*In the first half, the Giants stuck with what worked for them at the end of last season. The Giants stuck to what worked for them at the end of last season in the first half. They had Manning under center on 13 of their 17 non-two minute drill plays, and nine of their 12 non-two-minute drill pass plays came out of play-action. Cowboys linebackers Jaylon Smith, Vander Esch and Sean Lee did a great job in coverage on Giants wide receivers, disrupting some of the planned attacks off those play action attempts. The Dallas linebackers are fast and have a very good feel for where the opponent’s receivers want to get open on the field. The offense was not on the field much with the Giants defense unable to get the Cowboys off the field. Dallas ran 39 plays to the Giants 25, and controlled the ball for over 19 of the first half’s 30 minutes.

*The Giants had five rushes and 20 pass plays in the first half, but the imbalance wasn’t as bad as it seemed. Eight of those passes were during the two-minute drive when running wasn’t an option. With the game out of hand in the second half, the team ran it 10 times and passed 33 times, with 39 of 43 plays coming out of 11 personnel.

*The Giants used Nick Gates as an extra offensive lineman on five plays.

*Eli Manning made two great passes to Cody Latimer in the second half. He hit Latimer with a perfect throw over the top of Awuzie, which Latimer grabbed with one hand. Another great throw from Manning came on the same drive, when Pat Shurmur decided to go for it on a 4th and 8. He hit wide receiver Bennie Fowler with a perfect strike on an out-route to the left sideline. Manning put a lot of juice on the ball, and Fowler got his knee down inbounds to secure the first down.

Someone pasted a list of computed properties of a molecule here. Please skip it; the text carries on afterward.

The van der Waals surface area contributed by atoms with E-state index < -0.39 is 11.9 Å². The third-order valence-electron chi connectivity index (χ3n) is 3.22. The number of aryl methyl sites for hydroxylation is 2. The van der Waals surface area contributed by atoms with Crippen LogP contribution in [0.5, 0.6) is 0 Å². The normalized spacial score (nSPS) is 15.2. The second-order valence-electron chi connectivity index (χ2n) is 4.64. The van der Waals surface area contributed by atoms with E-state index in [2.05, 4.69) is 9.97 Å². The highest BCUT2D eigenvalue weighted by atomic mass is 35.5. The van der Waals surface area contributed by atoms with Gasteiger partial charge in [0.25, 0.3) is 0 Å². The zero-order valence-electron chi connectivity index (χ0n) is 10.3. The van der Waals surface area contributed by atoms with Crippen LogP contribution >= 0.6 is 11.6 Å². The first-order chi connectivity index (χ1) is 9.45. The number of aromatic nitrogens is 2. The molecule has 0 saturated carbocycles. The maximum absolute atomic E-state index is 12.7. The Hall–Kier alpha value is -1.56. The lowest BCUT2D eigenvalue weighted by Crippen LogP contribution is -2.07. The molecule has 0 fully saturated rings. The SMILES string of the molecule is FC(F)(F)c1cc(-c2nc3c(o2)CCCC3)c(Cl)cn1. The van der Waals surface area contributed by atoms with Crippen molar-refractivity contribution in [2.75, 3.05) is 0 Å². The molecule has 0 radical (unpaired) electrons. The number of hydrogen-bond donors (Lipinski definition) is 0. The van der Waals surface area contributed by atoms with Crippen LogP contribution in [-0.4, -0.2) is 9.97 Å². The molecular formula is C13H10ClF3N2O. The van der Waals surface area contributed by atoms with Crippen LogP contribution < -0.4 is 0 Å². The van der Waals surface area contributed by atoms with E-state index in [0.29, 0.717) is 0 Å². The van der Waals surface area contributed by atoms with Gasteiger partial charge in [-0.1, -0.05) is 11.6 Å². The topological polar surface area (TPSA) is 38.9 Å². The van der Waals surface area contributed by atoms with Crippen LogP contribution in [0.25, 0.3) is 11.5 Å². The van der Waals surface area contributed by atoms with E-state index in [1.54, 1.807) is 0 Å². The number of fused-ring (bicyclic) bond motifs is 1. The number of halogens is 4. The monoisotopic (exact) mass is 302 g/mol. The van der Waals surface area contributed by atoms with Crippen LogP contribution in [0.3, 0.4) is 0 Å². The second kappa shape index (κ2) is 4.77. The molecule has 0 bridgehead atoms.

*On the Giants’ second drive of the half, Manning had a flashback to Super Bowl XLII, when he spun out of the grasp of defensive end Dorrance Armstrong and hit Latimer down the sideline for a 22-yard gain. Manning put his hand down to keep his balance before completing the pass. Manning was sharp throughout the game, as he had good protection and got the ball out quickly.

*Where the Giants failed offensively was in situational football. The Giants were just 2-of-11 on third down conversion attempts and 2-of-4 scoring touchdowns in the red zone. They had third down failures from one, five, two and four yards. On the second drive of the second half, down 28-10, the Giants had it third-and-two on the Dallas eight-yard line. Elijah Penny ran for a yard and was short of the first down. Center Jon Halapio and right guard Kevin Zeitler got push up the middle, but DeMarcus Lawrence and Christian Covington came down and got to Penny’s legs before he could get the two yards he needed. On 4th and 1, the Giants opted to run a play-action rollout. If Manning saw him early in the play, Sterling Shepard had some separation on his defender, which could have turned into a touchdown. Once Manning missed that opportunity, Shepard was knocked to the ground (it was not called illegal contact because Manning was out of the pocket) and Vander Esch closed on him for the sack. The Cowboys scored on their next possession and took an insurmountable 35-10 lead.